You may find this strange, but I truly enjoy making the beds. I like all the parts of bed-making: the straightening, the pulling-up, the smoothing and tightening. It's an important ritual in my day. This week, I was performing the usual mid-winter bedding blitz, where I wash every piece of bedding from all three beds in our house. The washer and dryer run all day long, a long procession of blankets and quilts emerging clean and fluffy. January is a good time for freshening most things, including bedding. Winter is far from over, and we'll need the heavy-duty blankets for quite a while longer. I feel very accomplished when all the beds are put back together; the bedrooms look neater and everything smells like fabric softener for a few days.
My bedding chores made me think about blankets and their origins. It occurred to me that I didn't know when people started using what we know as blankets on their beds. I was surprised to learn that woven blankets as we know them didn't come into use until about the 14th century, when Thomas Blanquette, a Flemish weaver living in England, developed a special heavy woolen weave which became useful in blanket-making. Blanquette became "blanket," and the rest is history. I felt motivated to learn more about different types of blankets. Here are some blankets I find interesting...
|Photo from fansdelespanol|
A serape is a traditional blanket from Mexico, probably brought by colonists from Spain. It can be used on a bed, or it can be worn poncho-style, via a hole cut through the center and pulled over the head, or hung on walls as decoration. They're almost always very brightly colored. Serapes used to be accessible to only the very rich before modern factory weaving. I'd think this is probably true for the blankets used by most cultures of the world; they would have been slower to produce, and therefore much more expensive, in the days when blankets were always hand-woven. I think serapes are really beautiful, with their colorful omber shading and bold stripes or diamond shapes, and I feel a bit sorry that they mostly bring to mind Mexican restaurant decor. Pretty, though, and likely just right for the hot days and cold nights in Mexico.
|Photo from The Catalogues|
Native American blankets have sort of a convoluted history, in that they were probably made in imitation of European blankets that the Indians received in trading with the Europeans; the Europeans were imitating traditional Native American artistic designs themselves. There is a little of both cultures in these blankets. In the 20th century, textile companies like Pendleton began producing blankets of this type for for sale to the Native market, and later for general sale. Indian blankets are still made by hand sometimes today, by Navajo and Pueblo Indian craftspeople trained in the art of creating their bold, colorful stripes and geometric patterns, but most are made on automated looms. Some Indian blankets also feature pictorial designs, such as the yellow birds on this blanket. They have been used in various ceremonies and rituals such as weddings and burials and have been traditionally given as gifts.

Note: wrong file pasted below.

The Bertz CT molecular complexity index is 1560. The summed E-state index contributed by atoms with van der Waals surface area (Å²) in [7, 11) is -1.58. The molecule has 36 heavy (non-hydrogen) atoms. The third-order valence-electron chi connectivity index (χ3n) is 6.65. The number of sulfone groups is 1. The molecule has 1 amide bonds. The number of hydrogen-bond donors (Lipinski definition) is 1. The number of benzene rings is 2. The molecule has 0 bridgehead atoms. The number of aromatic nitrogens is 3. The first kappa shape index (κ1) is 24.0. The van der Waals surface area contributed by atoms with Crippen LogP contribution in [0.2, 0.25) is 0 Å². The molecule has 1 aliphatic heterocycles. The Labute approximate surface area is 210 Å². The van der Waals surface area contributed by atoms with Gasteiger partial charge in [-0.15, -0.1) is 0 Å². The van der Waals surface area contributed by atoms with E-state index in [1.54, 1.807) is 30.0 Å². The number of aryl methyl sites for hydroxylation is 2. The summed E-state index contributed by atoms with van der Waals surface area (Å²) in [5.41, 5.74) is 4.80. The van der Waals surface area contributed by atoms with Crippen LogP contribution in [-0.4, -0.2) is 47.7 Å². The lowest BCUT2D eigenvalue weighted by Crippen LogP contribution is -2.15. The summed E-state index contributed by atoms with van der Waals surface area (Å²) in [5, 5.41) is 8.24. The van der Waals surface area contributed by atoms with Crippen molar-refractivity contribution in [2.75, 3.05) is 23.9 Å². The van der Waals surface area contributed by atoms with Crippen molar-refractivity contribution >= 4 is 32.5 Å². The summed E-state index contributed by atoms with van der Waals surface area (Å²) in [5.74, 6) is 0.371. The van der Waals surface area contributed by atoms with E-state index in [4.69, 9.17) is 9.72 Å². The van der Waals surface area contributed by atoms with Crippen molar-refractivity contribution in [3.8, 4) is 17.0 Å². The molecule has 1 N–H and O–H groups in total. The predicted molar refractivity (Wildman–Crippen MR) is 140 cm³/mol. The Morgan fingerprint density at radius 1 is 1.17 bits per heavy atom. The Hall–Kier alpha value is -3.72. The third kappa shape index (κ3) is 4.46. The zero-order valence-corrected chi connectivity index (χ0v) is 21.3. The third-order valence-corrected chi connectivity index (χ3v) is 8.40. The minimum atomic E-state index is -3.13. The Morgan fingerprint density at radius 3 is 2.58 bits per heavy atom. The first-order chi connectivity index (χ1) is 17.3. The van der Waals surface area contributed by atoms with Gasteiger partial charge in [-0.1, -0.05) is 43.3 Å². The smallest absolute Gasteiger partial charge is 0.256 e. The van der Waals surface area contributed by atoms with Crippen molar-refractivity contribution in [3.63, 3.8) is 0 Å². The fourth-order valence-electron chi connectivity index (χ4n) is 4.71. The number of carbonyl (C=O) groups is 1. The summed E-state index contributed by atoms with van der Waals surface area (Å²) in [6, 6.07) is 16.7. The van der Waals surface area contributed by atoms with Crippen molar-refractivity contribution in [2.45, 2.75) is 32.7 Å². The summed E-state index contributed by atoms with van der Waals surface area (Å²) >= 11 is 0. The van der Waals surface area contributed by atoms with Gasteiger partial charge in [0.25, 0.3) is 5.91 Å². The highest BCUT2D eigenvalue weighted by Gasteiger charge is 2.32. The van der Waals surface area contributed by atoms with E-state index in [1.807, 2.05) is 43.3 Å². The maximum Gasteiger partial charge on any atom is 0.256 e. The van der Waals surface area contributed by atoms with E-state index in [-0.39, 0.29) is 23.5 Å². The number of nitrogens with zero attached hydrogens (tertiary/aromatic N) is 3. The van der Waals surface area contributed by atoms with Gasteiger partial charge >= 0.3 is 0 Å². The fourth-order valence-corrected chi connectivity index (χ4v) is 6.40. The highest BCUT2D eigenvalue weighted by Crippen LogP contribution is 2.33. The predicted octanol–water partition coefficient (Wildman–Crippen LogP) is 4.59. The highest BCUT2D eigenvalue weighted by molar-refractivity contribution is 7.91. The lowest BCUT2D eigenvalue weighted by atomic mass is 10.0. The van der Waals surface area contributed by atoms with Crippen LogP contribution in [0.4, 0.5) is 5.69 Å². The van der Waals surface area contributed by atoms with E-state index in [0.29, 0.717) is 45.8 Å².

|Photo from Brohammas|
One of my personal favorite blankets is the Hudson Bay blanket (not that I personally own one; they're very pricey). This is a wool blanket, sometimes known as a "chief's blanket," made by the Hudson Bay Company for trade with Native Americans starting in the 18th century. These blankets feature brightly colored stripes on a white background, along with a woven design on the edge of the blanket which once symbolized the value of the blanket in terms of its trade equivalent in beaver pelts or other animal skins. These blankets were very popular; their off-white color made for good camouflage in the snow, and the woolen material was good at repelling water. I don't think most modern users of these blankets worry much about camouflage or water-shedding, but they're still popular today because they're so sturdy and warm.
|Photo from Eldridge Textile|
Finally, I was reminded of the nubby, snow-white spread on my parents' bed when I was little. Theirs was similar to the one above, called a Martha Washington bedspread. Do you remember these? You don't see them much anymore but I can remember most of my relatives having them. These bedspreads have been made on machine looms for a long time, but they were originally handwoven. George Washington gave a blanket like this to his bride when they were married, hence the popular name. It's a very heavy cotton weave, usually in pure white, and it would be used as a top layer on the bed, but not necessarily slept under. I think these blankets have a formality, a hotel-like stiffness, that I don't desire for my own bedroom, but I find their elaborate woven designs very impressive.
Blankets, where would we be without them? Shivering in our beds, I think. How do you like your bed to be made? Do you have a favorite type of blanket? Around here, we all have the usual sheets on our beds, along with woven cotton blankets and lightweight duvets. In the coldest weather, we add afghans crocheted by yours truly.
Don't forget to visit the other Color Collaborative blogs for more of this month's posts. Just click on the links below:
Annie at Annie Cholewa
Gillian at Tales from a happy house.
CJ at Above the River
Sarah at mitenska
What is The Color Collaborative?
All creative bloggers make stuff, gather stuff, shape stuff, and share stuff. Mostly they work on their own, but what happens when a group of them work together? Is a creative collaboration greater than the sum of its parts? We think so and we hope you will too. We'll each be offering our own monthly take on a color related theme, and hoping that in combination our ideas will encourage us, and perhaps you, to think about color in new ways.